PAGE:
Roeder's upbeat message
Chris Lakey Canaries boss Glenn Roeder says his players are desperate to take out their frustrations on struggling Colchester United at Carrow Road this afternoon.
Canaries boss Glenn Roeder says his players are desperate to take out their frustrations on struggling Colchester United at Carrow Road this afternoon.
It's a must-win game which, whatever the outcome, will have dramatic repercussions.
Win or lose, City will still be looking nervously over their shoulders at events around the country that could determine whether the season has once again become a relegation nightmare - or whether they can breathe again.
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So narrow are the margins that a win could push the Canaries to just below halfway in the Championship ladder - but defeat could see them well and truly in the relegation mix, rather than flirting on the edges.
For Colchester, it's much more simple - lose and they will almost certainly be condemned to League One football next season.
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Roeder insists the pressure is firmly on Colchester - and reckons his players are eager to put them out of their misery this afternoon.
“They know they played well in the last two games and they are just full of frustration that they haven't tucked away their chances - and the lads involved at the back who have made mistakes are very upset, but fully focused,” he said.
“They are eager to get out there tomorrow, they are eager to get in the starting XI. There are going to be a few disappointed people, but they will have to contain that disappointment and when they get put on they will go and take it out on Colchester.”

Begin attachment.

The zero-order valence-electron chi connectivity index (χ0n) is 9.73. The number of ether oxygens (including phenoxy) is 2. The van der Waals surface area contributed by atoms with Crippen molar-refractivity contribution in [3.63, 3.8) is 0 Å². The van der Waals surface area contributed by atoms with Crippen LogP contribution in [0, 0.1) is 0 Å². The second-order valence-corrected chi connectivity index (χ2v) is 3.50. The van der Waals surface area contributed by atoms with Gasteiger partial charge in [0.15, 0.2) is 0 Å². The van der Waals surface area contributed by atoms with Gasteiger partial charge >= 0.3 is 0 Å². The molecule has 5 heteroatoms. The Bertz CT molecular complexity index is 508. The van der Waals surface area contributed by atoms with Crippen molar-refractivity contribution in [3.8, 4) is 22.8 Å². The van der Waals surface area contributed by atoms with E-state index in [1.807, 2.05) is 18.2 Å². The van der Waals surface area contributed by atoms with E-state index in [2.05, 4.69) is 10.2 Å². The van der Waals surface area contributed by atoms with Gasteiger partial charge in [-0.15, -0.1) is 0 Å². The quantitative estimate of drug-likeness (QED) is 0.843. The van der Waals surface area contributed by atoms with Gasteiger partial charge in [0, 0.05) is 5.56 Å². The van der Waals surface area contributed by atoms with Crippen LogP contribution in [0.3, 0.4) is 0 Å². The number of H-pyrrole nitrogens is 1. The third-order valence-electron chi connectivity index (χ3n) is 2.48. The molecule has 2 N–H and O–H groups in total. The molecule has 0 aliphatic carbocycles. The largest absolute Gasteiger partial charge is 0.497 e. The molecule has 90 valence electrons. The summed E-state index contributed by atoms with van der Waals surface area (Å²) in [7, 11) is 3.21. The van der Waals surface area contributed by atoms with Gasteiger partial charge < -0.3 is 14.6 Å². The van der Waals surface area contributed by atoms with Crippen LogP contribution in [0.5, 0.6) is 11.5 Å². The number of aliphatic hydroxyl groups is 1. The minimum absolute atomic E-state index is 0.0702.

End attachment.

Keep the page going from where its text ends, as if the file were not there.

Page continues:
Colchester appear to be dead and buried, but Roeder dismissed the idea that the pressure was consequently off their shoulders.
“No - I would say the pressure is greater on Colchester,” he said. “It's greater pressure on Colchester because they are still alive and running.
“I saw them play the other night, they are fighting for their lives. They went down to 10 men, 2-0 down - you might have thought they might have given in but they didn't, they fought hard.”
Roeder says he expects his players to thrive - just as he does.
“Every single game there has been an amount of pressure, but I come from a background of the greater the challenge the greater the response,” he said.
“I think that is a very good way of putting things. Whatever you see in training you expect to see 20pc more in a match - certainly from people that have got mental toughness and strength that, come the day of the match, no matter how well they have trained you get another 15, 20pc out of them because you live on the edge.
“Some people can't bear to live on the edge, sailing close to the wind - I actually love it. Life would be boring without it. And that's how you want your players to be, living on the edge.”
Roeder has some big decisions to make today - whether to play Matty Pattison six days after the midfielder was charged with drink-driving; whether to include Darel Russell, back after his second suspension of the year; whether to start with new loan singing Maceo Rigters.
The players spent Wednesday together - but not at City's Colney training centre. Instead, Roeder sent them out ten-pin bowling.
“We kept them out of the training ground but we stayed together as a group and had some lunch after the activity we did Wednesday morning - which was knock a few skittles down - 10 at a time,” he said.
“Team spirit is fantastic anyway, it is not as if we are trying to make team spirit any better, but I wanted to keep us all together this week, I wanted to see who the best was at bowling and apparently it's Jamie Cureton - I just hope he gets as many strikes tomorrow.”